It’s a perverse situation that backfired badly in more ways than one. The Volkswagen car company allegedly decided it would be easier to cheat on their emissions tests than fulfill their obligations to clean up their diesel engines. They have been caught red-handed and now they’re facing a full-blown crisis in their business. This week, Big Autos have learned what Big Oil, Big Coal and others learned the hard way: if there is one US environmental law you don’t mess with, it’s the Clean Air Act.
A Pillar of the Law
For over 50 years the Clean Air Act has been a pillar of US Federal environmental law. Rules enforced under the act are credited with saving hundreds of thousands of lives. Initially the statute was used to clean up toxins like mercury and lead from gasoline but lately it has been leveraged by the Environmental Protection Agency (EPA) to regulate greenhouse gas emissions. It is a powerful legal tool with a proud track record of delivering important environmental benefits.
For reasons which will have to be explained, Volkswagen appear to have decided that cheating on their obligations under the Clean Air Act would be easier than making their cars cleaner. They are alleged to have installed cheating software that tricked the testers into thinking that up to 11 million vehicles were legal when they may have been up to 40 times over the emissions limits. It seems likely that, for years, Volkswagen and Audi diesel engines have been putting out much more greenhouse gas pollution than is permitted.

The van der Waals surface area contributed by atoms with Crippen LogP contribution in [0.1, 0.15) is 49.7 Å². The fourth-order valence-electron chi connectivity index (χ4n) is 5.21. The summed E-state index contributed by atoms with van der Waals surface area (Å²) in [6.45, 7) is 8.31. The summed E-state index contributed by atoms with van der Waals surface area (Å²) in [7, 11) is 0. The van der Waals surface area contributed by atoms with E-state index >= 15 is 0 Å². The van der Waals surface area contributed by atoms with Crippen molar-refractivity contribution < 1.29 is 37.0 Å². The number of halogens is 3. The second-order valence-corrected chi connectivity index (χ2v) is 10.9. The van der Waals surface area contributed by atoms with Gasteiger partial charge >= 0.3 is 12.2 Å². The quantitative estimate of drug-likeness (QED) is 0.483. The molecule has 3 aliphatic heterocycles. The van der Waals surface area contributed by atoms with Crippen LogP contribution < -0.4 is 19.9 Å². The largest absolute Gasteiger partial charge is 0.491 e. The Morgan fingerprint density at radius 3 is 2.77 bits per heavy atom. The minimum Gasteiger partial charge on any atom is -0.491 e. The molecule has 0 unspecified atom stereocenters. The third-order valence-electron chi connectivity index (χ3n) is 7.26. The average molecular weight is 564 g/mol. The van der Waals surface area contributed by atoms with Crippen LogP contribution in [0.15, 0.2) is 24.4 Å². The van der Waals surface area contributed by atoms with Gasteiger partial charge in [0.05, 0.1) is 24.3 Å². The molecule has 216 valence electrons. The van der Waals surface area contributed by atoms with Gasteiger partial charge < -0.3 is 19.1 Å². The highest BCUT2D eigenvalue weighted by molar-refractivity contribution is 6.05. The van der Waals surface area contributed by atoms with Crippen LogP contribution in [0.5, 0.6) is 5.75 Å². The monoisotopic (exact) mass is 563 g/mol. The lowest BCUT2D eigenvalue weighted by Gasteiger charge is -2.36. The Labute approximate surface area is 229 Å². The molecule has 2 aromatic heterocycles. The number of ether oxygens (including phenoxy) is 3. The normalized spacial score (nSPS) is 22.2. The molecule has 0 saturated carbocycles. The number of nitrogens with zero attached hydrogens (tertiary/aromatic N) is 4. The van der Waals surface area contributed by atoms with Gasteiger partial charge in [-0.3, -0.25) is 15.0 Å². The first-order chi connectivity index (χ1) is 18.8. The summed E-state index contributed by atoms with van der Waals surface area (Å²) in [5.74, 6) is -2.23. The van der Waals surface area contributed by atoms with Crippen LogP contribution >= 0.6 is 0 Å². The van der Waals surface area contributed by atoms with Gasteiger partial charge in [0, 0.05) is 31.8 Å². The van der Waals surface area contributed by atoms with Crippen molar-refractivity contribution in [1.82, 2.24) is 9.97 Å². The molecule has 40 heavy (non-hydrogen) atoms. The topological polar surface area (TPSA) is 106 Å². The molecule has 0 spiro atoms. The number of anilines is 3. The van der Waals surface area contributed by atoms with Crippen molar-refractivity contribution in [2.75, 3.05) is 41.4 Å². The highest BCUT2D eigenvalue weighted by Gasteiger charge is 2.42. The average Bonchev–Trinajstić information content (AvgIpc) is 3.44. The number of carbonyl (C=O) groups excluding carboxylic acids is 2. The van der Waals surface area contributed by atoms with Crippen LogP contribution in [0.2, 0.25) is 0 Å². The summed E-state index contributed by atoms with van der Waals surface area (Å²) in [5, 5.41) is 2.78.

Blowback for Volkswagen Emission Cheats
This is commercial and planetary self-harm, of course. The German-headquartered Volkswagen is the world’s second-largest manufacturer of vehicles after Toyota. It has already apologised for the underhand tactics but it’s too little, too late. The German giant is facing a meltdown faster than any Arctic glacier with a plummeting stock price, a product recall of enormous proportions, possible criminal investigations and fines of up to $18 billion in the USA plus probes in the EU and elsewhere. There are also cloudy skies ahead in the incalculable effect on the trust in their commercial brand and untold damage to the environment. The US Environmental Protection Agency (EPA) has also said it would widen its investigation to other car makers.
As global temperatures are trending up, sea levels are rising inexorably and with the the ecosystem under fire all over the world, many of us could be forgiven for a sense of schadenfreude about the plight of the irresponsible German giant. Of course, the message going out to them from Celestial Green Ventures is the same as for everyone else: if Volkswagen (who also manufacture Audi vehicles) or anybody else wishes to go balance their unavoidable emissions, we are happy to make it possible by generating Natural Capital Credits which are available on the Voluntary Carbon Market. Vorsprung Durch Natur, you could say. What we won’t do, however, is help you cheat, because that would be wrong.
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